A McDonald's employee who turned in the gun belonging to a suspected serial killer in Tampa will receive more than $100,000 in reward money.
Howell Emanuel Donaldson III was arrested Tuesday after he left a bag containing a loaded gun with a co-worker Tuesday afternoon. The manager, Delonda Walker, contacted a police officer.
Tampa police chief Brian Dugan said the same gun was used in all four Seminole Heights slayings in October and November and was the crucial clue police needed to arrest the suspect.
"She will receive all $110,000. That was the reward that was put up. She will receive every penny of that," said Tampa Police Chief Brian Dugan.
Mayor Bob Buckhorn read a statement from Walker at the news conference Friday. It said, "I went to work on Tuesday intending to serve customers and do my job. The day turned out very differently. When confronted with this situation, I wanted to do the right thing and I reached out to a nearby police officer. Receiving a reward never entered my mind.
Looking back, I am grateful to know I was helpful in assisting law enforcement. I hope you can understand, that out of respect for the continuing investigation as well as the victims and their families, I will not be answering questions. But, please know I appreciate all the well wishes and kind words from our community."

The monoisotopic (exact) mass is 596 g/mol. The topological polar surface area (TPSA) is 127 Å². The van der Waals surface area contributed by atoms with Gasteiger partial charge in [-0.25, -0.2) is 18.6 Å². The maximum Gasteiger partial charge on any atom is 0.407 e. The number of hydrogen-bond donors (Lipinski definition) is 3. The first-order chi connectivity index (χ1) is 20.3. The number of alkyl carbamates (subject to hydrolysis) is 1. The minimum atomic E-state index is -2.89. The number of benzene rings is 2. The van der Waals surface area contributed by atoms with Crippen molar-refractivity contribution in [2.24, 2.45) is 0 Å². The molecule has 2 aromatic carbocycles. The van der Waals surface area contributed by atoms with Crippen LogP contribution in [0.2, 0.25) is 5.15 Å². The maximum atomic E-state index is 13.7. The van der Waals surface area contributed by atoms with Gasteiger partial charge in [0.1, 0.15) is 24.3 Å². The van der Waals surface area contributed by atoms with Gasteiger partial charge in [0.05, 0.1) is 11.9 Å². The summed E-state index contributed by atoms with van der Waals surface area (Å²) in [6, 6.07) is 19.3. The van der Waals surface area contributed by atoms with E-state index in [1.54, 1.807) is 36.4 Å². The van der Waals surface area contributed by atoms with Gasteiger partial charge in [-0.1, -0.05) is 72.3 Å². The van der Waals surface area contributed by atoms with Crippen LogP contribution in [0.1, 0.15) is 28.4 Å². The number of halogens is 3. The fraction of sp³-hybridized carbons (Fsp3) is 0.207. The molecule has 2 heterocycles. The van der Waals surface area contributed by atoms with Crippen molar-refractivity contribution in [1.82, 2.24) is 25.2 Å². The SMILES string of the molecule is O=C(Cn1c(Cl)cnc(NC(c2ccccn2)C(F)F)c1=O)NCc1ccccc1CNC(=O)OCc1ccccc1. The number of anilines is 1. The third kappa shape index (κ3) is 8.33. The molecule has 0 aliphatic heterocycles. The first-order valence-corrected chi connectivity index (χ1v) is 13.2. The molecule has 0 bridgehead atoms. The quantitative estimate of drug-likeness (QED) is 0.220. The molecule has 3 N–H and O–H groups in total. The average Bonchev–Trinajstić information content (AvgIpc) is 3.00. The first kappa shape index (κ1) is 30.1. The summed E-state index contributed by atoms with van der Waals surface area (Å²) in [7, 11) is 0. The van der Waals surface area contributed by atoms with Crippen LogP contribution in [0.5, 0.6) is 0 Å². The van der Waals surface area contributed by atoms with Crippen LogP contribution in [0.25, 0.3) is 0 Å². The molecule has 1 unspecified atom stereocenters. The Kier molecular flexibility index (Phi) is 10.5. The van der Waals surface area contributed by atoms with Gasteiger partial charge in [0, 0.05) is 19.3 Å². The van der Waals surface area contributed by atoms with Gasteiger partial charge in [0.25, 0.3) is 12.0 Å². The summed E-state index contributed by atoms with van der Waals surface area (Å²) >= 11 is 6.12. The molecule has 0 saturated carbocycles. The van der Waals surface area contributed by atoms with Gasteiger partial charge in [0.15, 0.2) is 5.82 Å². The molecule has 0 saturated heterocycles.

Co-workers at the Tampa-area McDonald's restaurant where Donaldson worked say they teased him about his resemblance to the shadowy figure in surveillance video released weeks ago by police.
"We would tease him and say he was the killer, because he looked like the pictures," Gail Rogers, who has worked for four years at the Ybor City McDonalds, told the Tampa Bay Times.
"I called him the killer to his face," Rogers said. "He didn't like that."
Tampa police released surveillance footage in October that showed a man wearing a hoodie walking in the Tampa neighborhood where a victim was shot. Dugan said investigators recovered a jacket and hoodie in Donaldson's car that appeared to match those worn by the suspect seen in publicly released surveillance video.
Dugan said Donaldson admitted owning the gun, but did not confess to the four seemingly random killings of Benjamin Edward Mitchell, Monica Caridad Hoffa, Anthony Naiboa and Ronald Felton. Mitchell, 22, became the first victim on Oct. 9. Two days after Mitchell was shot, Hoffa, 32, was gunned down. On Oct. 19, Naiboa, 20, was shot after taking the wrong bus home from his new job.
All of the October victims were either getting on or off a city bus, or were at a bus stop when they were shot, police said. Police found the body of Felton, 60, in the street on Nov. 14. Police said Felton had been walking across the street to meet someone when the gunman came up behind him and fired.
"All four murders were ruthlessly committed," Dugan said. "All four murders were related with no apparent motive."
Donaldson, who is charged with four counts of first-degree murder, remained in jail under no bond following a Thursday morning court appearance.